It is not entirely irrelevant that sexual abuse survivors held a protest demonstration when John Paul II was canonised. The mess the Church is in today was brewed up during the 27 years of his papacy. Indeed, in the eyes of some critics, his real mission was to thwart the reforms of the Second Vatican Council, restoring the Church to where it was before. I suspect it was not so deliberate. He saw the whole Church and the whole world through the lens of pre-war Polish Counter-Reformation Catholicism. That was what shaped his vision. Turning a blind eye to sexual abuse was simply part of that.

  5. Eddie Finnegan1 says:

    Paddy@4, if we can at least talk of rescinding knighthoods, withdrawing Nobel prizes, unnaming Ozzie shooters in Christchurch, laicising paedophile clerics, defrocking archbishops, “reducing” cardinals to the lay state (the insulting expression of that word “reducing” !!), the Canons of Canon Law must include a mini-footnote somewhere about the process of de-canonisation? DeSantificare Subito!

  6. Paddy Ferry says:

    Eddie, when my Polish nurse first arrived 16 years ago she was distraught when I could not share her exalted view of her Polish pope. Gradually over the years, as I presented evidence to support my position, she has come to agree with me. Now, she tells me that there are those back home in Poland, among her family and friends, who are discussing if it is possible to rescind a sainthood.

  7. Frances Burke says:

    ‘This kind of leadership can only emerge from the community. The whole focus of the church needs to shift from hierarchical priorities. Catholics shouldn’t waste time on bishop-sponsored activities like plenary councils. They should concentrate on developing lay leadership, particularly women’s leadership. Laity and priests need to act strategically in developing new structures in parishes and dioceses to which everyone is responsible, including bishops. Leadership in the church is something earned, not granted by ecclesiastical appointment.’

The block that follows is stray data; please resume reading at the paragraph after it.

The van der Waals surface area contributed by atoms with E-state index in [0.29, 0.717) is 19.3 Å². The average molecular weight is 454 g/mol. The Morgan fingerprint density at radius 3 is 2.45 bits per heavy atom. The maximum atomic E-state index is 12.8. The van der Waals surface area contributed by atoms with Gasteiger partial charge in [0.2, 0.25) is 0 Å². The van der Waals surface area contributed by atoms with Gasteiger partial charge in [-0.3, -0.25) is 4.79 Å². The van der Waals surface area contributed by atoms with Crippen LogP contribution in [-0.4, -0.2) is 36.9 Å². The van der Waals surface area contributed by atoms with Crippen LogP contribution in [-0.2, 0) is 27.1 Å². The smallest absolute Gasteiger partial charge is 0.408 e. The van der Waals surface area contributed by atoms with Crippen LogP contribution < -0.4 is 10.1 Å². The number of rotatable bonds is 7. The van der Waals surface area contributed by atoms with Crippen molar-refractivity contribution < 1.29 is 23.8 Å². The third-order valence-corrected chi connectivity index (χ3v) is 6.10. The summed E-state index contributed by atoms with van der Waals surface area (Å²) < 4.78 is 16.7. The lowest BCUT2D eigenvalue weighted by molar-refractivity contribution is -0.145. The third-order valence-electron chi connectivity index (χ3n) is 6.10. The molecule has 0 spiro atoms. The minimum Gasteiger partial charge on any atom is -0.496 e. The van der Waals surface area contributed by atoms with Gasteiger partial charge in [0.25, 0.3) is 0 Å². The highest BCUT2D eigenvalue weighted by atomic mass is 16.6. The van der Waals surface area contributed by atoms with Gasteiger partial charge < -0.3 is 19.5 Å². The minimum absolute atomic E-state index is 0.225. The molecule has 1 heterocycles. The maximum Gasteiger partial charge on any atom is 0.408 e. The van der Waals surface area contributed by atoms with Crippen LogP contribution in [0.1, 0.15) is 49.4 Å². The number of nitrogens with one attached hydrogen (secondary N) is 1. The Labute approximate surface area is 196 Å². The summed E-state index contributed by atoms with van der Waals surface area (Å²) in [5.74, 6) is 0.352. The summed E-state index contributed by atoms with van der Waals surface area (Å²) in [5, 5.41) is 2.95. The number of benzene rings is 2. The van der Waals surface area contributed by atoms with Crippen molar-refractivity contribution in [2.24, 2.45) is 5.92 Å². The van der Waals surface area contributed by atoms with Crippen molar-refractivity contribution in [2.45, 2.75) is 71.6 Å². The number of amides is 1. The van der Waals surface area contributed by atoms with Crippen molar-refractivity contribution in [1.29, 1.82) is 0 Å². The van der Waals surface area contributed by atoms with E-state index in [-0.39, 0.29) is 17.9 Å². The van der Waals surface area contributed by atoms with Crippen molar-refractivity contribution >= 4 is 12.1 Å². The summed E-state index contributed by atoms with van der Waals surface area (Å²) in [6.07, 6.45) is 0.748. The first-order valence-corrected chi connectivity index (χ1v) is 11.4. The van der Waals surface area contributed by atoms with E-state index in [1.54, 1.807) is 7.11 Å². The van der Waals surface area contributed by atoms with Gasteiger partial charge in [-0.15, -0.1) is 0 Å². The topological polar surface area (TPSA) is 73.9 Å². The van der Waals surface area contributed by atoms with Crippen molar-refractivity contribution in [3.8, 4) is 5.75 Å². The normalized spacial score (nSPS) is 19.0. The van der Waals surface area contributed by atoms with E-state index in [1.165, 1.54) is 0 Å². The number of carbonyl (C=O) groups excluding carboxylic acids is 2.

8. Joe O'Leary says:

    Paul Collins, fine, but it’s been said 50 years ago. Requirements:

    1. creative inspiration
    2. patience
    3, unity of purpose among the laity
    4. strategic savvy in outwitting obstructionists
    5. ability to protect and promote the emergent lay and female leadership in loyal defiance of the dead hand of clericalism

    Can we hope for this? Note that even if by a miracle all bishops were to push the Collins agenda their inveterate controlling instincts would make their contribution a dubious blessing.

  9. Mary Vallely says:

    Nodding my head here as it makes perfect sense. Thanks for bringing this to our attention, Frances. Have shared it on the ACI FB page.
    “ The age of hierarchs is already over.”
    We waste far too much time waiting for them to take the lead. Laudato Si is one of the great wake-up calls of Francis’s papacy and we haven’t prioritised it.
    Little Greta Thunberg, the Swedish schoolgirl prophet, is showing us the way.
    “ Adults keep saying, ‘ We owe it to the young people to give them hope.’
    But I don’t want your hope.
    I don’t want you to be hopeful.
    I want you to panic.
    I want you to feel the fear I feel every day.
    And then I want you to act.
    I want you to act as if your house is on fire.
    Because it is.”